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Use the Touchstone Method for Testing Purity in Karat Gold

by GIA © 2011

There are a few scientific methods for precisely determining karat gold purity, some destructive (fire assay) and others nondestructive (X-ray florescence). Both methods require costly equipment, special procedures and a well-lit and ventilated area. A simpler method for determining gold purity in jewelry is the "touchstone" testing process, an age-old technique that is relatively nondestructive to jewelry and offers quick results.

Use with care: Touchstone testing incorporates the use of acids, so close attention to safety and careful procedures are a must.

Touchstone testing is based on the fact that 24k gold resists all but the strongest acids. The purer the gold, the stronger the acid required to dissolve it. Measured strengths of nitric acid are used to test for 14k and lower. Aqua regia, a mixture of one part nitric acid and three parts hydrochloric acid, is used to test higher karat purity through the process of comparison and elimination.

To conduct touchstone testing, you'll need an acid testing kit (available through jewelry tool suppliers), a well-ventilated area, two glass beakers, water, baking soda, protective gloves, 320-grit abrasive paper, safety goggles and paper towels.

Your testing kit includes a set of testing needles. Each needle has a karat gold sample on its tip and the karat value stamped on the side. Use yellow gold needles for testing yellow gold and white gold needles for testing white gold.

Begin by checking the gold jewelry piece for other stampings (e.g., quality marks or manufacturer's marks) and make note of characteristics such as heft, color and reflectivity. If you suspect the item may not be gold, use an engraving tool and make a small notch in an unobtrusive place on the jewelry to expose fresh metal. Next, put on protective gloves and place a drop of acid from the 18k gold testing bottle over the small notch. A highly effervescent green reaction indicates base metal, and no further testing is required.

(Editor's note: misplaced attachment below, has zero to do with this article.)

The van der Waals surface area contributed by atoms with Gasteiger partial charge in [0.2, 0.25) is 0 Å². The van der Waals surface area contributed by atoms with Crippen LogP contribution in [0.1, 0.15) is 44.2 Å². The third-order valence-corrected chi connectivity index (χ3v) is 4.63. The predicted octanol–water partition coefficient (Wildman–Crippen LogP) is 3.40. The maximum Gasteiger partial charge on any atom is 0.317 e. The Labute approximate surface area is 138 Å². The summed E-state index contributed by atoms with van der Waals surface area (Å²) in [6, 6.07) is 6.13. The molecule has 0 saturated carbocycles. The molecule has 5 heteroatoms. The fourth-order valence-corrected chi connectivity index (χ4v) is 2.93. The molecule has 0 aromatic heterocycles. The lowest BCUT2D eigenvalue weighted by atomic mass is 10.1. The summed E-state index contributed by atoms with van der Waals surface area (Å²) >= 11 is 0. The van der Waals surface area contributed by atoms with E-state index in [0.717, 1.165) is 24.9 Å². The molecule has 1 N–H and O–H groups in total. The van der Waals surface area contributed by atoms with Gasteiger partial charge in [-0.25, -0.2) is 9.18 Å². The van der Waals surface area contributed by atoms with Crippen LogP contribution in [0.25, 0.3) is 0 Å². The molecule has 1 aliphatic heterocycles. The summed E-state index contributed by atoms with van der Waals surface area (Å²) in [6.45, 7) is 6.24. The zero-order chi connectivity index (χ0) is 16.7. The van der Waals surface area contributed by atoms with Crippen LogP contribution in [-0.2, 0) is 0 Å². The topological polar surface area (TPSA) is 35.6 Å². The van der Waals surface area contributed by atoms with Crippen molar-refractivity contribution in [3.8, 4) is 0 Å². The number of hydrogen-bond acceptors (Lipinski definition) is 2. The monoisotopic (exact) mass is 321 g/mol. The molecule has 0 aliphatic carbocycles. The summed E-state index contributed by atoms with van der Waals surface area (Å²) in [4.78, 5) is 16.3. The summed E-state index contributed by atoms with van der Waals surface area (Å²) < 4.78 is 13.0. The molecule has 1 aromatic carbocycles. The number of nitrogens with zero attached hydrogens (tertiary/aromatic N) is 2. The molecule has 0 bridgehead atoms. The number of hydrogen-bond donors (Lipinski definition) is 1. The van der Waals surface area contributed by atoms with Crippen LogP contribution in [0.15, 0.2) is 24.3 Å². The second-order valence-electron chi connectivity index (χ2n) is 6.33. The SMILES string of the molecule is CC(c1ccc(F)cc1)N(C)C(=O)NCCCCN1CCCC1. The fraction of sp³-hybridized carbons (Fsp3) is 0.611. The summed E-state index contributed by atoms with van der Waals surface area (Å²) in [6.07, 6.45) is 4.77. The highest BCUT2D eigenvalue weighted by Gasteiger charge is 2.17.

If there is little or no reaction, the piece is likely karat gold, and the next test is for purity. Follow these steps:

  • Rub the jewelry of unknown karat purity gently back and forth on the testing stone to leave a thin but clearly visible metal sample. Use care to take this sample from a place not clearly visible on the jewelry and away from solder joints.
  • With a testing needle, draw a question mark on the touchstone that represents the unknown metal.
  • Start with the 14-karat testing needle and rub a layer next to the unknown. Label it "14."
  • Repeat this process, making a layer and then labeling with the 18-, 22- and 10-karat testing needles.
  • Now choose the bottle labeled for testing 10-karat and lightly swipe the applicator across all the samples.
  • After approximately 20 to 40 seconds, place the touchstone in a mixture of baking soda and water to neutralize the acid in one beaker, then rinse in water in the other beaker.
  • Blot the touchstone with paper towels and observe. The 10-karat sample has dissolved, but the unknown metal is still visible. This confirms the unknown metal is finer than 10-karat.
  • Next, choose the bottle labeled for testing 14-karat and swipe it across the samples just below the first test.
  • Allow enough time for the acid to react and neutralize, then rinse and blot the touchstone and observe. The acid has dissolved both the 10- and 14-karat samples. The unknown metal is therefore 14-karat or slightly higher.

Always prepare the touchstone for its next use by cleaning it thoroughly. Remove the metal from the stone's surface by placing it facedown on a piece of 320-grit abrasive paper on a flat surface. Apply moderate pressure and sand it in a circular motion until sample layers are no longer visible. Neutralize, rinse and blot dry before replacing in the kit. Always follow the manufacturer's directions for the proper care, storage and handling of acids.



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